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Kobe Bryant Still Claiming Hornets Never Wanted Him

02 December 2015: Los Angeles Lakers forward Kobe Bryant (24) warms up at the Verizon Center in Washington, D.C. where the Los Angeles Lakers defeated the Washington Wizards, 108-104. (Photograph by Icon Sportswire)
Icon Sportswire

According to a report from Baxter Holmes of ESPN, Kobe Bryant is sticking to the claim that the Charlotte Hornets never wanted him. After his final game in Charlotte, Bryant spoke with Holmes.

Charlotte never wanted me,” Bryant said after scoring 20 points on 5-of-20 shooting during a 108-98 loss on Monday. “[Hornets coach Dave] Cowens told me he didn’t want me. It wasn’t a question of me even playing here. They had a couple of guards already, a couple small forwards already. So it wasn’t like I would be off the bench much. ”

“I mean, I had grown up watching basketball,” Bryant said. “I knew who Dave Cowens was and [was] pretty excited [to play for him]. Then I was like, ‘Oh, all right.’ I quickly transitioned from smiley kid to killer instinct.”

“Cowens told me, ‘We don’t really need you here,'” Bryant said.

That’s not an entirely accurate representation of the truth. Rick Bonnell wrote about what actually unfolded last year:

I was there, covering the 1996 draft and the ensuing trade for the Charlotte Observer. To suggest Hornets general manager Bob Bass or anyone else in the organization rejected Bryant is absurd.

Bryant’s agent, Arn Tellem, and then-Lakers general manager Jerry West manipulated that draft masterfully. West wanted Bryant and he also wanted to create enough space under the salary cap to sign center Shaquille O’Neal as a free agent. He ended up with both, reinvigorating the Lakers.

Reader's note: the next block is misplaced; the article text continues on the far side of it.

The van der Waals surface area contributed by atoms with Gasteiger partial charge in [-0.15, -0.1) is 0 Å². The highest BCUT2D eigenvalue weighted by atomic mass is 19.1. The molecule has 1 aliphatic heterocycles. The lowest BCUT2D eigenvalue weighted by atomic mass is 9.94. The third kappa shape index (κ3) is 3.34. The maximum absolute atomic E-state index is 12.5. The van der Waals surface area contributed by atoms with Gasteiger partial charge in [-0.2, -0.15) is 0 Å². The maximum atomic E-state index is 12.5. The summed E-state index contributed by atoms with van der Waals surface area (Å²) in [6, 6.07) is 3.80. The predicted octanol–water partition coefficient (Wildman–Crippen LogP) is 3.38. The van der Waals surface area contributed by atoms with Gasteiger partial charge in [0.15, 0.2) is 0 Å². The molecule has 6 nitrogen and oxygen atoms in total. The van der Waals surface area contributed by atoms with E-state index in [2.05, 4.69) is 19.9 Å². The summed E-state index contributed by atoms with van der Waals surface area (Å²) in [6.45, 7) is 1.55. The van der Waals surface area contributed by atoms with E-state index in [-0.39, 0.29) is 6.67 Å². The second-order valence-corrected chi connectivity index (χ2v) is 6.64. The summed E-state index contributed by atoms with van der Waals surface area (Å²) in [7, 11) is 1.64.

The Hornets were more or less pawns in all this. Tellem wouldn’t let some lottery teams -– including the New Jersey Nets and the Hornets -– work out Bryant, a high school player from suburban Philadelphia. About a week before the draft Bass asked me what I was hearing about all this. He suspected the same thing I did, that Tellem was trying to direct Bryant to a team outside the top picks.

In other words, the entire trade had been worked out before the Hornets ever drafted Bryant, so it’s not fair to take it is as some kind of slight against Bryant. Remember that at that time, Bryant could have just withdrawn his name after being drafted and really screwed the Hornets (or any other team) over. So Tellem, one of the most powerful agents in sports history, was the one in the driver’s seat here.

Which is why when Bonnell talks about how the threat of Divac retiring rather than going to Charlotte, “…Put Tellem in a nasty mood. Eighteen years later I remember him screaming at me over the phone from Southern California that Bryant would be a Laker no matter what.” And that’s why all this was worked out beforehand.

There’s a misperception that some have that the Hornets drafted Kobe and then threw him away in a trade. What would be the point of that? They drafted him to trade him and keeping him was never really an option. Tellem would never have allowed it. I leave open the possibility that Tellem manipulated Kobe, then just a 17-year-old kid, just as much as he did everything else. So maybe Kobe still has that honest perception, but it’s not accurate.

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